Bangladesh: a community gathers to discuss pregnant women’s status and needs. Picture: Josh Estey/Every Mother Counts

Just as in my case, many of the deaths and disabilities can be avoided. In fact, as many as 80-90% could be similarly prevented if all women had access to simple, trusted interventions and emergency obstetric care if called for. I’ve seen programmes in action around the world that are dedicated to reaching the seemingly most ‘hard to reach’ women with these services and they are saving lives. In fact, UK aid is committed to saving 50,000 women’s lives in pregnancy and childbirth, and 250,000 newborn babies’ lives by 2015.

On a recent trip to Bangladesh, I visited a rural community in Nashsingdi with DFID, where midwives are being trained to manage many of these cases and ensuring that those who do reach a facility receive the care that will save their lives. UK aid has also committed to supporting nearly a million women to give birth safely in Bangladesh over the next three years and this will make an even greater impact.

I hope that in this month of celebrating women, how far we’ve come and how much the mothers in our lives mean to us, we will pause long enough to reflect on the need to support our sisters everywhere.

As you celebrate Mothering Sunday this year, please remember that Every Mother Counts.

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Please note, this is a guest blog. Views expressed here do not necessarily represent the views of DFID or have the support of the British Government.

 

 

Baby Sethy
Baby Sethy, kept alive in the new neonatal survival unit in Odisha, one of India’s poorest states. Picture: Pippa Ranger/DFID

UK aid is changing lives: find out how we’re helping mums to give birth safely and newborns to thrive on our Facebook page.

A Mother’s Day gift: how British doctors are saving lives in Sierra Leone

The Golden Hour – helping India’s infants survive against the odds: see our Flickr gallery

5 comments

  1. Jared Purdy

    Good article. I support what you say in the article, but I’d be curious to know how you handle the delicate issue of dealing with issues that westerners clearly see as gender discrimination, that are defined somewhat differently in other parts of the world? That question is particulalry applicable when you happen to be a white North Nroth American woman in a country where everyone else is brown skinned and they are not westerners.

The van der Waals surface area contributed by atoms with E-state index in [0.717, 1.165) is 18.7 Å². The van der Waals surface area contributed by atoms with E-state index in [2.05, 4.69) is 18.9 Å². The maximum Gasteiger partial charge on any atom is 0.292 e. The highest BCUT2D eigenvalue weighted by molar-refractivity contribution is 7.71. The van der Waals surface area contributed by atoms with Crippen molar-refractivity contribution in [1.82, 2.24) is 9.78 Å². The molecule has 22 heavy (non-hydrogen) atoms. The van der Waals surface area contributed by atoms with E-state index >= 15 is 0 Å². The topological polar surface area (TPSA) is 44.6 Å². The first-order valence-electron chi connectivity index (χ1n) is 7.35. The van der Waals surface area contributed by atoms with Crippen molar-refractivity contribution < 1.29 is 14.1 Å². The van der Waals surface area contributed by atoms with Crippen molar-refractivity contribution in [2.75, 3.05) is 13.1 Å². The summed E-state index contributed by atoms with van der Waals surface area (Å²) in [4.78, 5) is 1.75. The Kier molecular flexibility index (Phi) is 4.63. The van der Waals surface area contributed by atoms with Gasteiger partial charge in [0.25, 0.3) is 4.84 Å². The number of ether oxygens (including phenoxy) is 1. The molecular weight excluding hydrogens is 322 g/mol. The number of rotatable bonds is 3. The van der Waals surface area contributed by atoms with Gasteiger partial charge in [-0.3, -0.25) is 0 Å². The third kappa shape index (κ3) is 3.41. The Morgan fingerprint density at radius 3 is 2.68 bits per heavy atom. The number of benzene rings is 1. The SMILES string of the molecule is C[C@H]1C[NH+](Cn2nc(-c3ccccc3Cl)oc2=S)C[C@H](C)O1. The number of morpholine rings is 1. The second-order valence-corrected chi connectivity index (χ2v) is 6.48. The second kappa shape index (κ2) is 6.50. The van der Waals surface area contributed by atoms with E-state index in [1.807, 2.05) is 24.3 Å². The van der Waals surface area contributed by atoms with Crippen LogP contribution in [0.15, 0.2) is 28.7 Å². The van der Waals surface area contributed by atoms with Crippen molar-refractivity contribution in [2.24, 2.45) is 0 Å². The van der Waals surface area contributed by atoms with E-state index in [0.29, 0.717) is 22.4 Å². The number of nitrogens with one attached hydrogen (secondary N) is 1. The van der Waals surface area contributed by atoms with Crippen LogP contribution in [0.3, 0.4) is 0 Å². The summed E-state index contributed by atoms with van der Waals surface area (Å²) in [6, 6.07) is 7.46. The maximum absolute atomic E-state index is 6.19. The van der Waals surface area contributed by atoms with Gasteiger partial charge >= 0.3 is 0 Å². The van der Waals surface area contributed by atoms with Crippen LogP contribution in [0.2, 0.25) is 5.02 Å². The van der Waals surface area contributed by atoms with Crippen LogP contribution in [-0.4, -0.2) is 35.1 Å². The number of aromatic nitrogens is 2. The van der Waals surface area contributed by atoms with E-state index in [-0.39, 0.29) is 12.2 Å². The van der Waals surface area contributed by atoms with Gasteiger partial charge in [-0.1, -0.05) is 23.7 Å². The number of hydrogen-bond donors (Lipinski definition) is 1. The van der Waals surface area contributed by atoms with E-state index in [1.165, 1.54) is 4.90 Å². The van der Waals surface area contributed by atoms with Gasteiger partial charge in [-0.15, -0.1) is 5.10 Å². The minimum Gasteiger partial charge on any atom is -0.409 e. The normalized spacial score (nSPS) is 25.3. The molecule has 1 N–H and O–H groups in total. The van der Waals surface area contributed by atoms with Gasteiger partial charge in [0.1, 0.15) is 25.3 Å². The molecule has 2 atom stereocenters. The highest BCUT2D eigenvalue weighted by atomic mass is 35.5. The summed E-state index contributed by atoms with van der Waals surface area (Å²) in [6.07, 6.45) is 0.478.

As a teacher at a community college in Toronto, I have to deal with that ever day as the college that I teach at has a VERY large international student population. I have some classes where 100% of the students are from India (or China in somec ases), the difference is that they are here to learn from us. But,it is none the less an issue that I need to be sensitive to. I am reminded by the Kony2012 campaign, of the potential problems that can emerge when out siders think they no best.

    Reply
  2. Nadia

    Very inspiring.

    Nadia :)

    Reply
  3. Sue Reid

    Thank you .I am a mum of three daughters and a nanna to three grandchildren. My own mum and nanna were a huge influence on me. They were amazing, strong women who lived with major problems in their lives and were wonderful mothers.
    Women tell their stories and inspire us all.

    Reply
  4. Chris Austin

    thanks Christy, keep up the brilliant leadership on this. Mothering Sunday – very special day to celebrate very special people (especially my own Mum).

    Reply
  5. Empowering Women

    Thank you as well – there just isn’t enough out there about women and empowerment.

    Your article is a great example of how we can create more awareness, not just toward women but helping everyone understand that society at the moment is pushing a ridiculous out dated and demeaning image of what being a woman in the 21st century is.

    Reply